If you don’t know about git reflog, your life is about to get much, much better. Prepare yourself. Git is about to make just a bit more sense.
Note: I use the git visualization tool at the bottom of this post, in case you want to jump straight to the “How on earth is this possible?! I give up. Git is just magic.”
Using yesterday’s tip, suppose you have a repo with 6 files each with their own commit.
Cool. Now let’s say you did a `git reset –hard <commitID for file4>` to reset back to file 4. Note: any flavor of git reset will work for today’s scenario, since we’re not making any changes in our working directory (or so I think).
To recap these past several days:
- git reset changes history and should be avoided if you’ve already shared those commits with others (e.g. you use it when you haven’t pushed yet.)
- git revert undoes a commit by creating a new commit with those changes uncommitted (wow, what a sentence. My apologies.)
Notice how the above image confirms the git log only shows the commits up to file 4.
In addition,`ls` and `git ls-files` shows how files 5 and 6 are “gone”!
will the real Git Log please stand up? please stand up. please stand up.
The command`git reflog` will show you the actual history of your git commands AND THEIR COMMIT IDS!!
what?! what?! what?!
The lightbulb moment for me was that git was keeping those commits around, and not to mention git is also keeping an actual log of everything going on alongside my repo’s git log.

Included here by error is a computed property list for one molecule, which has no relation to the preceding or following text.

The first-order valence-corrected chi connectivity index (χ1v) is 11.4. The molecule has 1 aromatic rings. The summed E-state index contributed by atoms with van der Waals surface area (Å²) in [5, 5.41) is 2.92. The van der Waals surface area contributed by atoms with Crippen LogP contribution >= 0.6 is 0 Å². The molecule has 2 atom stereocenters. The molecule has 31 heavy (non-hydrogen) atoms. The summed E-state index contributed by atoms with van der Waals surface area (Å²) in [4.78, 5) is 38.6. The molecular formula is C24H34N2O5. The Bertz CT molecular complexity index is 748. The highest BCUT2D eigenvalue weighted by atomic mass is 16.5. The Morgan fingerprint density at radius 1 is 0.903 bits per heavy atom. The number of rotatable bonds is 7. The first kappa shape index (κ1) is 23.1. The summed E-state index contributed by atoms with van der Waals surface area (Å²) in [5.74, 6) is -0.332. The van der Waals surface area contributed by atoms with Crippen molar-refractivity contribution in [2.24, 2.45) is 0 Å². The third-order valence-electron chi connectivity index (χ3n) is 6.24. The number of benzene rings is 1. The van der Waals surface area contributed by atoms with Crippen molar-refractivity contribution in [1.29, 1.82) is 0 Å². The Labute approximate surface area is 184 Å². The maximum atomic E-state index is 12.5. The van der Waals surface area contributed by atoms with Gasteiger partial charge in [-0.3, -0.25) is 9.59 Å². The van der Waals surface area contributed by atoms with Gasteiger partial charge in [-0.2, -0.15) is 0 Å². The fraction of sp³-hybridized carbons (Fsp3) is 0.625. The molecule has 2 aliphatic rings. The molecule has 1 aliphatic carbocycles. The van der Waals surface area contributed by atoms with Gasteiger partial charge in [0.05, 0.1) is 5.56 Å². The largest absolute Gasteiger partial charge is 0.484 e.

Let’s get those files back.
You’re going to do another git reset, but this time, you’re going to change history by rolling forward instead of rolling backwards.
so you’ll do `git reset –hard <commit id for file 6>`
and all our files are back. In fact, if we do a `git log` we’re back to where we were at.
How on earth is this possible?! I give up. Git is just magic.
Let’s learn some magic tricks using the git visualization tool at http://git-school.github.io/visualizing-git/
alrighty. let’s rinse and repeat the setup
notice how the commits for files 4, 5, and 6 are there, but just dotted out (or whatever the official term is).
So we never “deleted” those commits. We just told git to hide them from ourselves, but not from git.
Now for the magic. We can do a reflog here in this tool.
Notice how HEAD and master pointers just move back to that commit ID. That’s it. These HEAD and masters pointers are just that… pointers.
This is why people say “don’t delete your .git folder and start over.” Your changes aren’t “gone”. They are just playing hide and sneak because you told them to.
Got to get back. Back to the past. Samurai Jack!!